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Technological trajectories and innovation systems in biotechnology

Technological trajectories and innovation systems in biotechnology. Govindan Parayil Centre for Technology, Innovation and Culture University of Oslo Globelics Academy Lecture 2005 2 June 2005. Objective. An account of the technological change in biotechnology

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Technological trajectories and innovation systems in biotechnology

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  1. Technological trajectories and innovation systems in biotechnology Govindan Parayil Centre for Technology, Innovation and Culture University of Oslo Globelics Academy Lecture 2005 2 June 2005

  2. Objective An account of the technological change in biotechnology What historical, political, economic and epistemic factors shaped the development of agbiotech in recent times (c. 1950 – present)

  3. Biotechnology • “Any technological application that uses biological systems, living organisms, or derivates thereof, to make or modify products or processes for specific purposes.” (1992 Rio Convention on Biological Diversity or CBD) • The two phases of modern ag-biotechnology: • Green Revolution • Genetic Revolution • Conceptualised as a package of artifacts, practices, and know-how to produce food crops.

  4. Theories, frameworks... • Technological trajectories: Technological change and development following a particular path …. • Innovation system: Focus on systemic inter-dependencies between various agents of technological innovation • Contextualism: Emphasis on social, political, economic, and epistemic factors in shaping technological change • Contra: internalism, externalism, syntheticism, technology push, market pull and so on

  5. Theories, frameworks... • Contextualism: Enjoins contingent and emergent nature of technology development… • Contextualist Spectrum: A Continuum of micro to macro socio-historical narrative • We use the contextualist frameworks of modernization and globalization What global-local political, economic, historical, epistemic and environmental factors influenced the shaping of the Green Revolution, and how a different set of such factors are now shaping the Gene Revolution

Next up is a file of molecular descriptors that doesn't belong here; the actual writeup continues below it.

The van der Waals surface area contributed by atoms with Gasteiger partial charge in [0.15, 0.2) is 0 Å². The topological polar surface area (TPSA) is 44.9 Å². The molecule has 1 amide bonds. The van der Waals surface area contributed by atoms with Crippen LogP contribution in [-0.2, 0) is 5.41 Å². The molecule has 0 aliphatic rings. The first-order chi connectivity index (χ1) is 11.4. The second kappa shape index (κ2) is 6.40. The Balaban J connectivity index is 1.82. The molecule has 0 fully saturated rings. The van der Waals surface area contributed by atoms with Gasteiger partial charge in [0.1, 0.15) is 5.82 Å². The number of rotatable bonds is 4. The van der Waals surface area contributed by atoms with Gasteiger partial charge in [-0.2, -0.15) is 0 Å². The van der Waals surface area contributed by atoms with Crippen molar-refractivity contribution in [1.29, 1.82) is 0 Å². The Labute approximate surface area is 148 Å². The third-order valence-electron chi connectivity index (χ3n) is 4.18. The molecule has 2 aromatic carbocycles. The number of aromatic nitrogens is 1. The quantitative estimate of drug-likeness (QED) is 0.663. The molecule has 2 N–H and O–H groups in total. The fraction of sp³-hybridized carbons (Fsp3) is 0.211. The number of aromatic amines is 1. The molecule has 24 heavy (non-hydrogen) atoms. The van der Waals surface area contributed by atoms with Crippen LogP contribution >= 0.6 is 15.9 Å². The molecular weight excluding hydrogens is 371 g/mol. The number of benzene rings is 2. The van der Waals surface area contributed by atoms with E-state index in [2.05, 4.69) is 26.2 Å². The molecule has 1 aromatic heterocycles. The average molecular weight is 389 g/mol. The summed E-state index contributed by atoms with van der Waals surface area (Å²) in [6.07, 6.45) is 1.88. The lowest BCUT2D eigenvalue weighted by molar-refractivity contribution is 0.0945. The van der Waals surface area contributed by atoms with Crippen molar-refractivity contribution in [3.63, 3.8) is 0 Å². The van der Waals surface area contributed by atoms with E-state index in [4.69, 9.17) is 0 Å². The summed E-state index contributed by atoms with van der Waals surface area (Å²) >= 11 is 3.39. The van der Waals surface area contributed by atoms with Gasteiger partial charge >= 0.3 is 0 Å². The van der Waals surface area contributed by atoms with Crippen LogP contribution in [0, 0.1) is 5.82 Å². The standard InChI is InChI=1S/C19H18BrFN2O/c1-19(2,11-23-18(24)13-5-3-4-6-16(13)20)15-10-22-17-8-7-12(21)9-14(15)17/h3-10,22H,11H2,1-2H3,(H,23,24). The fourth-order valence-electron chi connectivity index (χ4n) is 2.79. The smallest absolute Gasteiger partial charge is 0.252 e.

6. Modernization • European Enlightenment • Imperialism • Colonialism • Decolonization • Europe had a Marshall Plan, but nothing of the sort for the Third World • Social science (development and area studies) – instrumental rationality – knowledge/power nexus • Traditional/underdeveloped society to modern • Development as modernization • Rostow’s take off (MIT’s CIS)

  7. Food security and Cold War geo-politics • Population ‘explosion’, declining agricultural productivity, hunger and near-famine situation in countries like India, Indonesia, Mexico, Philippines, etc • Fear of political insurrection, instability as potential stategic risk to the interests of the United States • Food security became national security • Avert famine and hunger to stop the Red Revolution • Lost China but must not lose India • Geo-strategic thinkers and academic intellectual in the US used the above arguments to justify agriculture modernization in the Third World

  8. What is the Green Revolution? • Green Revolution: Development as modernization mediated by Cold War geo-politics • Significant rise in agricultural cereal (mostly wheat and rice) productivity experienced by some Third World countries, mostly in Asia and Latin America, roughly during the period, 1960s to 1980s. • The term was attributed to William Gaud (Administrator of USAID) in March 1968. • Considered one of the most ‘successful’ technology transfer programmes in history (dreadful legacies notwithstanding)